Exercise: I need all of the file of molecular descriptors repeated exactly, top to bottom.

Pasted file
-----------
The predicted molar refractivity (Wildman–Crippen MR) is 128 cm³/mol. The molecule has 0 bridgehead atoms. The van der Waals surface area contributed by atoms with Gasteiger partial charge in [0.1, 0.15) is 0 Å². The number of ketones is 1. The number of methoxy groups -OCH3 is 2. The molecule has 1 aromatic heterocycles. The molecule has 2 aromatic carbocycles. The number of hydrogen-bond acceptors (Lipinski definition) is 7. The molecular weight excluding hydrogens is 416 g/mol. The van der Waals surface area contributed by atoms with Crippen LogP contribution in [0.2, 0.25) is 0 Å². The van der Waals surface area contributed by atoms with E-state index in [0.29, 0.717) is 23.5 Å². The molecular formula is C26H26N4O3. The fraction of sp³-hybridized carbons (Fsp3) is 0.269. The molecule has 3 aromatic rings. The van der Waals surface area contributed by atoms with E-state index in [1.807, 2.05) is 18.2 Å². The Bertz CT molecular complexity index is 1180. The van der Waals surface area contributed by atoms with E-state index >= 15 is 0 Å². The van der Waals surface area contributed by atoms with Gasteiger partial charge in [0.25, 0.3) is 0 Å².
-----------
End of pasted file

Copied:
The predicted molar refractivity (Wildman–Crippen MR) is 128 cm³/mol. The molecule has 0 bridgehead atoms. The van der Waals surface area contributed by atoms with Gasteiger partial charge in [0.1, 0.15) is 0 Å². The number of ketones is 1. The number of methoxy groups -OCH3 is 2. The molecule has 1 aromatic heterocycles. The molecule has 2 aromatic carbocycles. The number of hydrogen-bond acceptors (Lipinski definition) is 7. The molecular weight excluding hydrogens is 416 g/mol. The van der Waals surface area contributed by atoms with Crippen LogP contribution in [0.2, 0.25) is 0 Å². The van der Waals surface area contributed by atoms with E-state index in [0.29, 0.717) is 23.5 Å². The molecular formula is C26H26N4O3. The fraction of sp³-hybridized carbons (Fsp3) is 0.269. The molecule has 3 aromatic rings. The van der Waals surface area contributed by atoms with E-state index in [1.807, 2.05) is 18.2 Å². The Bertz CT molecular complexity index is 1180. The van der Waals surface area contributed by atoms with E-state index >= 15 is 0 Å². The van der Waals surface area contributed by atoms with Gasteiger partial charge in [0.25, 0.3) is 0 Å².